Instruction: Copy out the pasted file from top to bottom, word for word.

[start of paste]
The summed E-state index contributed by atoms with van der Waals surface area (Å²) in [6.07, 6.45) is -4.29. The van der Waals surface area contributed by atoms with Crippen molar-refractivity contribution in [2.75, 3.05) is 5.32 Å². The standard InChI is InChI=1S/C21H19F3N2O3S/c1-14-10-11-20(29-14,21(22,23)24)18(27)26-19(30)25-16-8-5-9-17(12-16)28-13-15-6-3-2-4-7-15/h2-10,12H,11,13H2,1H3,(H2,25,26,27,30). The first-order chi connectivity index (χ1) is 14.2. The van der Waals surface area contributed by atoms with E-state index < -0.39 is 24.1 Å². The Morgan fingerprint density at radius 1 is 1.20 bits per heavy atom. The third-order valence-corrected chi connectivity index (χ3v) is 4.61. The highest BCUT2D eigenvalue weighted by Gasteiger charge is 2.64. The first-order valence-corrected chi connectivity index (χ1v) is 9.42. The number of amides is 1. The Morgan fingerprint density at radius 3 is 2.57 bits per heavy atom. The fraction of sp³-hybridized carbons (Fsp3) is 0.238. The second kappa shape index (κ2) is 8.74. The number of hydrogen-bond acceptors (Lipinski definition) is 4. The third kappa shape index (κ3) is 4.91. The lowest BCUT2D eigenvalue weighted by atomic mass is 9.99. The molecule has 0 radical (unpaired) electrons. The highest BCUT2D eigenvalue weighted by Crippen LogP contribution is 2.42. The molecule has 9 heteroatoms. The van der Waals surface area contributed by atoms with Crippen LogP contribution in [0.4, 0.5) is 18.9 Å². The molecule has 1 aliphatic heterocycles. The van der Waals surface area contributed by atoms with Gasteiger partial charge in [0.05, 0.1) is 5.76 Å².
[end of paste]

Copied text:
The summed E-state index contributed by atoms with van der Waals surface area (Å²) in [6.07, 6.45) is -4.29. The van der Waals surface area contributed by atoms with Crippen molar-refractivity contribution in [2.75, 3.05) is 5.32 Å². The standard InChI is InChI=1S/C21H19F3N2O3S/c1-14-10-11-20(29-14,21(22,23)24)18(27)26-19(30)25-16-8-5-9-17(12-16)28-13-15-6-3-2-4-7-15/h2-10,12H,11,13H2,1H3,(H2,25,26,27,30). The first-order chi connectivity index (χ1) is 14.2. The van der Waals surface area contributed by atoms with E-state index < -0.39 is 24.1 Å². The Morgan fingerprint density at radius 1 is 1.20 bits per heavy atom. The third-order valence-corrected chi connectivity index (χ3v) is 4.61. The highest BCUT2D eigenvalue weighted by Gasteiger charge is 2.64. The first-order valence-corrected chi connectivity index (χ1v) is 9.42. The number of amides is 1. The Morgan fingerprint density at radius 3 is 2.57 bits per heavy atom. The fraction of sp³-hybridized carbons (Fsp3) is 0.238. The second kappa shape index (κ2) is 8.74. The number of hydrogen-bond acceptors (Lipinski definition) is 4. The third kappa shape index (κ3) is 4.91. The lowest BCUT2D eigenvalue weighted by atomic mass is 9.99. The molecule has 0 radical (unpaired) electrons. The highest BCUT2D eigenvalue weighted by Crippen LogP contribution is 2.42. The molecule has 9 heteroatoms. The van der Waals surface area contributed by atoms with Crippen LogP contribution in [0.4, 0.5) is 18.9 Å². The molecule has 1 aliphatic heterocycles. The van der Waals surface area contributed by atoms with Gasteiger partial charge in [0.05, 0.1) is 5.76 Å².